Like many young people, the protagonist of the 2016 novel Lovecraft Country devours entertainment that his father finds foolish and reprehensible. Atticus loves reading science fiction, fantasy, and horror—genres that, as his dad points out, are dominated by white authors and full of racist stereotypes. The tension inherent in Atticus’s fondness for such writers drives much of Lovecraft Country, which is set in the 1950s. And no author looms larger in Matt Ruff’s book, or in the HBO adaptation that premieres Sunday, than the one for whom it is named. Early in the novel, Atticus recalls a night when his father handed him a poem by H. P. Lovecraft called “On the Creation of Niggers,” which describes Black people as “semi-humans” and “beasts.” The verses are a departure from the late author’s hugely influential brand of cosmic horror and a succinct illustration of Lovecraft’s bigotry.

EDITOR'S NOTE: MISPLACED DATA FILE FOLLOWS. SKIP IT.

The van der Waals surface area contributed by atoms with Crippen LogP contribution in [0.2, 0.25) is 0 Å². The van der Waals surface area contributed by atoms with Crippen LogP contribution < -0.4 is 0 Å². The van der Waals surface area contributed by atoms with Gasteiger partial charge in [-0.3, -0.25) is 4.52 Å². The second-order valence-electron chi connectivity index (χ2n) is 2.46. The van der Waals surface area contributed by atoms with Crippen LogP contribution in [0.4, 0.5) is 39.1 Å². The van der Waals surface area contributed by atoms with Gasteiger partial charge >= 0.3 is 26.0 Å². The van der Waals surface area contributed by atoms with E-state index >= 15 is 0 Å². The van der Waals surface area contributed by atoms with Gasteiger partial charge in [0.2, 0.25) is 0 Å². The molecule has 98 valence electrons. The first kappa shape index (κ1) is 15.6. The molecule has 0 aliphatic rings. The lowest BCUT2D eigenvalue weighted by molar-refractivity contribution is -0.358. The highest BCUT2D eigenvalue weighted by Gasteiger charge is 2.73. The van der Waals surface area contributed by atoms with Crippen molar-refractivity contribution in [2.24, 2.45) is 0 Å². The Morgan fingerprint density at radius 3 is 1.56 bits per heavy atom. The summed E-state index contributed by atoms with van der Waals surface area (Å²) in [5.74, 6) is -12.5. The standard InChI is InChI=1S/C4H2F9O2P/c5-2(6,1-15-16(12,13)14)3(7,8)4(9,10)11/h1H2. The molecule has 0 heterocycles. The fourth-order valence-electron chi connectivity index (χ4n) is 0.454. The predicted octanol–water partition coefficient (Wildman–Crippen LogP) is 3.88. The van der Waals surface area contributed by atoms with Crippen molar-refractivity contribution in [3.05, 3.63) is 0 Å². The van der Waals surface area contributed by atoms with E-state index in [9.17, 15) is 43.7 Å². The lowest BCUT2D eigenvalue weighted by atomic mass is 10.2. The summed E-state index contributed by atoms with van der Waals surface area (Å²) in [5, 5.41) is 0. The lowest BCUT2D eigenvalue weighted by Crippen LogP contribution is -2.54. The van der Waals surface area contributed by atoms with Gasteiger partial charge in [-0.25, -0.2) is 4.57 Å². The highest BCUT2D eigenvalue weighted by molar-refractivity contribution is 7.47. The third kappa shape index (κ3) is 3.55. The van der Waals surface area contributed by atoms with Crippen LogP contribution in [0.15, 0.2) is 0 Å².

But Lovecraft Country inverts the xenophobic preoccupations of its titular author, suggesting that white racists—and not Black people—are the real beasts. Considering the long history of Black people being depicted as monsters throughout American cinema, especially in sci-fi and horror, this is an admirable premise that is often rendered vividly. When terrifying creatures appear on-screen in the HBO series, the threat they pose to the story’s heroes feels urgent and visceral. Like the novel, the show follows Atticus (played by Jonathan Majors), a young Korean War veteran on a quest to find his father, Montrose (Michael K. Williams), who disappeared en route to Massachusetts. Setting off from Chicago, Atticus is joined by his Uncle George (Courtney B. Vance), as well as his childhood friend Letitia (Jurnee Smollett), whom the series promotes to love interest. Along the way, the three face dangers both mundane and otherworldly, from encounters with Jim Crow–era racism to battles with bloodthirsty behemoths resembling the shape-shifting “shoggoths” of Lovecraftian lore.